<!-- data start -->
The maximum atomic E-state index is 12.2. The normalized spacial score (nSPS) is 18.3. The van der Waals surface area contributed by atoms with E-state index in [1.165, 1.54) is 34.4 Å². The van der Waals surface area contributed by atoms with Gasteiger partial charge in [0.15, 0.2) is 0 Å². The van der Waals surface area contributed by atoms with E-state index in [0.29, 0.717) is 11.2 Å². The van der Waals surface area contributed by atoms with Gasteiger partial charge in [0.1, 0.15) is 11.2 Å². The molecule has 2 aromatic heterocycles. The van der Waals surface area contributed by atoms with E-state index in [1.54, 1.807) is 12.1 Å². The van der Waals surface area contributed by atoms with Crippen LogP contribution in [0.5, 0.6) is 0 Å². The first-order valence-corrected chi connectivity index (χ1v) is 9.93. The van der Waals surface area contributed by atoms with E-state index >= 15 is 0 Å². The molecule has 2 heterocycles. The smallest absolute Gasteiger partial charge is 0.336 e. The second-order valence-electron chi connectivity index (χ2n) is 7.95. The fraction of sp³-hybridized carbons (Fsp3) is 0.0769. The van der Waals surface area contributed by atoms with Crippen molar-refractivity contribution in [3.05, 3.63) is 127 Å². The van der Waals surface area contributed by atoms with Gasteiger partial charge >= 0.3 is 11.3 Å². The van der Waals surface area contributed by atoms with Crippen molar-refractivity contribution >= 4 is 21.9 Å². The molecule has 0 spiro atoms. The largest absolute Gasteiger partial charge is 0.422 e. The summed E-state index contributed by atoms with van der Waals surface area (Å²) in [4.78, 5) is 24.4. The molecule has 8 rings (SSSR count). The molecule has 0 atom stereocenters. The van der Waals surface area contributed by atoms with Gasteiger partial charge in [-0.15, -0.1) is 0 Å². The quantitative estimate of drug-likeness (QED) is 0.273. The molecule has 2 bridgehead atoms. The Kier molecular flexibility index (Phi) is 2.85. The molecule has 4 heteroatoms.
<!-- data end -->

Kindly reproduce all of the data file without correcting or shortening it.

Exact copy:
The maximum atomic E-state index is 12.2. The normalized spacial score (nSPS) is 18.3. The van der Waals surface area contributed by atoms with E-state index in [1.165, 1.54) is 34.4 Å². The van der Waals surface area contributed by atoms with Gasteiger partial charge in [0.15, 0.2) is 0 Å². The van der Waals surface area contributed by atoms with E-state index in [0.29, 0.717) is 11.2 Å². The van der Waals surface area contributed by atoms with Gasteiger partial charge in [0.1, 0.15) is 11.2 Å². The molecule has 2 aromatic heterocycles. The van der Waals surface area contributed by atoms with E-state index in [1.54, 1.807) is 12.1 Å². The van der Waals surface area contributed by atoms with Crippen LogP contribution in [0.5, 0.6) is 0 Å². The first-order valence-corrected chi connectivity index (χ1v) is 9.93. The van der Waals surface area contributed by atoms with E-state index >= 15 is 0 Å². The molecule has 2 heterocycles. The smallest absolute Gasteiger partial charge is 0.336 e. The second-order valence-electron chi connectivity index (χ2n) is 7.95. The fraction of sp³-hybridized carbons (Fsp3) is 0.0769. The van der Waals surface area contributed by atoms with Crippen molar-refractivity contribution in [3.05, 3.63) is 127 Å². The van der Waals surface area contributed by atoms with Gasteiger partial charge >= 0.3 is 11.3 Å². The van der Waals surface area contributed by atoms with Crippen molar-refractivity contribution >= 4 is 21.9 Å². The molecule has 0 spiro atoms. The largest absolute Gasteiger partial charge is 0.422 e. The summed E-state index contributed by atoms with van der Waals surface area (Å²) in [4.78, 5) is 24.4. The molecule has 8 rings (SSSR count). The molecule has 0 atom stereocenters. The van der Waals surface area contributed by atoms with Gasteiger partial charge in [-0.15, -0.1) is 0 Å². The quantitative estimate of drug-likeness (QED) is 0.273. The molecule has 2 bridgehead atoms. The Kier molecular flexibility index (Phi) is 2.85. The molecule has 4 heteroatoms.